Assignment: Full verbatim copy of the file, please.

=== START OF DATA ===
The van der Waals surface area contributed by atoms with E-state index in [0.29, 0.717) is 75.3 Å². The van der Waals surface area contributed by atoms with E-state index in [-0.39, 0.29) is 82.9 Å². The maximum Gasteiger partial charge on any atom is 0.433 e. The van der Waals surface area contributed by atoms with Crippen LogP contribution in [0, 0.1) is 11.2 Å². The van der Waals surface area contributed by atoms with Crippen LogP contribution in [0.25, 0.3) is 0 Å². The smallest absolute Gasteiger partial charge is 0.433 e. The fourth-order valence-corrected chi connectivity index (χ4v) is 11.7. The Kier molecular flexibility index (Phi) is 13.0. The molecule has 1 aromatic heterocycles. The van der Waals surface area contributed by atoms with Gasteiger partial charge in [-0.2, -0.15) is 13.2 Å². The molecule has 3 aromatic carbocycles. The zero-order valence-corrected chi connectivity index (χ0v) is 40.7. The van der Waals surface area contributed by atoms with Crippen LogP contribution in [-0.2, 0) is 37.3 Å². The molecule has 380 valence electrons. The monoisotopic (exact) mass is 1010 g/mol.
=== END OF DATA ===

The van der Waals surface area contributed by atoms with E-state index in [0.29, 0.717) is 75.3 Å². The van der Waals surface area contributed by atoms with E-state index in [-0.39, 0.29) is 82.9 Å². The maximum Gasteiger partial charge on any atom is 0.433 e. The van der Waals surface area contributed by atoms with Crippen LogP contribution in [0, 0.1) is 11.2 Å². The van der Waals surface area contributed by atoms with Crippen LogP contribution in [0.25, 0.3) is 0 Å². The smallest absolute Gasteiger partial charge is 0.433 e. The fourth-order valence-corrected chi connectivity index (χ4v) is 11.7. The Kier molecular flexibility index (Phi) is 13.0. The molecule has 1 aromatic heterocycles. The van der Waals surface area contributed by atoms with Gasteiger partial charge in [-0.2, -0.15) is 13.2 Å². The molecule has 3 aromatic carbocycles. The zero-order valence-corrected chi connectivity index (χ0v) is 40.7. The van der Waals surface area contributed by atoms with Crippen LogP contribution in [-0.2, 0) is 37.3 Å². The molecule has 380 valence electrons. The monoisotopic (exact) mass is 1010 g/mol.